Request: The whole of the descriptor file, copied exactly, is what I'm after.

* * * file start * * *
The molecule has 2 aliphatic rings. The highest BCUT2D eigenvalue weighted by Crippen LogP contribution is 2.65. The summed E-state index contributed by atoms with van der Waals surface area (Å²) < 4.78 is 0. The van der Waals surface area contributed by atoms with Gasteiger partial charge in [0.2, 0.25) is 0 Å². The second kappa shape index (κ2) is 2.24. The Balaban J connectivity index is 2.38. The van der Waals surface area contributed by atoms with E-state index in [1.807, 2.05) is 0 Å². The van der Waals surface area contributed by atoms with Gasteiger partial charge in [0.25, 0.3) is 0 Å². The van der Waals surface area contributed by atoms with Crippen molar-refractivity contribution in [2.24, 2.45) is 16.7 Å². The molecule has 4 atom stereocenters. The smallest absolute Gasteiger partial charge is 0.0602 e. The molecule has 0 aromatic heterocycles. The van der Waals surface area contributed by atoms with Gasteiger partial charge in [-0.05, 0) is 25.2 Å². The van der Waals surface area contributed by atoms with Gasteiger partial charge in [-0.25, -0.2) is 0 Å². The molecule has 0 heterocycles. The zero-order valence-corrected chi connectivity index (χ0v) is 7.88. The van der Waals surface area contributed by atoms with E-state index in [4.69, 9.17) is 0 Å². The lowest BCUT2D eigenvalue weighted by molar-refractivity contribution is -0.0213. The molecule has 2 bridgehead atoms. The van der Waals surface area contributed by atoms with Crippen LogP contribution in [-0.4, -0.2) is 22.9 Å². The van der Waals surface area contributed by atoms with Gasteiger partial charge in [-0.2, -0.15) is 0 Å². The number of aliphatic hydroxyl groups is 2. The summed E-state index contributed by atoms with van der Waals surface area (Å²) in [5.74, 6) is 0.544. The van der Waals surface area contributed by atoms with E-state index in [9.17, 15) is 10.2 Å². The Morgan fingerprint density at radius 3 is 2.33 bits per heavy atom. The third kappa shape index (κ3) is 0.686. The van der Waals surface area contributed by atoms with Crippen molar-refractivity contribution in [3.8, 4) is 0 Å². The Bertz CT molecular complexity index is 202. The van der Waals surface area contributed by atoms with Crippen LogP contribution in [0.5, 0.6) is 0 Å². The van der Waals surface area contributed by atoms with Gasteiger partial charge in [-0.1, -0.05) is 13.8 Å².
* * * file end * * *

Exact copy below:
The molecule has 2 aliphatic rings. The highest BCUT2D eigenvalue weighted by Crippen LogP contribution is 2.65. The summed E-state index contributed by atoms with van der Waals surface area (Å²) < 4.78 is 0. The van der Waals surface area contributed by atoms with Gasteiger partial charge in [0.2, 0.25) is 0 Å². The second kappa shape index (κ2) is 2.24. The Balaban J connectivity index is 2.38. The van der Waals surface area contributed by atoms with E-state index in [1.807, 2.05) is 0 Å². The van der Waals surface area contributed by atoms with Gasteiger partial charge in [0.25, 0.3) is 0 Å². The van der Waals surface area contributed by atoms with Crippen molar-refractivity contribution in [2.24, 2.45) is 16.7 Å². The molecule has 4 atom stereocenters. The smallest absolute Gasteiger partial charge is 0.0602 e. The molecule has 0 aromatic heterocycles. The van der Waals surface area contributed by atoms with Gasteiger partial charge in [-0.05, 0) is 25.2 Å². The van der Waals surface area contributed by atoms with Gasteiger partial charge in [-0.25, -0.2) is 0 Å². The molecule has 0 heterocycles. The zero-order valence-corrected chi connectivity index (χ0v) is 7.88. The van der Waals surface area contributed by atoms with E-state index in [4.69, 9.17) is 0 Å². The lowest BCUT2D eigenvalue weighted by molar-refractivity contribution is -0.0213. The molecule has 2 bridgehead atoms. The van der Waals surface area contributed by atoms with Crippen LogP contribution in [-0.4, -0.2) is 22.9 Å². The van der Waals surface area contributed by atoms with Gasteiger partial charge in [-0.2, -0.15) is 0 Å². The number of aliphatic hydroxyl groups is 2. The summed E-state index contributed by atoms with van der Waals surface area (Å²) in [5.74, 6) is 0.544. The van der Waals surface area contributed by atoms with E-state index in [9.17, 15) is 10.2 Å². The Morgan fingerprint density at radius 3 is 2.33 bits per heavy atom. The third kappa shape index (κ3) is 0.686. The van der Waals surface area contributed by atoms with Crippen molar-refractivity contribution in [3.8, 4) is 0 Å². The Bertz CT molecular complexity index is 202. The van der Waals surface area contributed by atoms with Crippen LogP contribution in [0.5, 0.6) is 0 Å². The van der Waals surface area contributed by atoms with Gasteiger partial charge in [-0.1, -0.05) is 13.8 Å².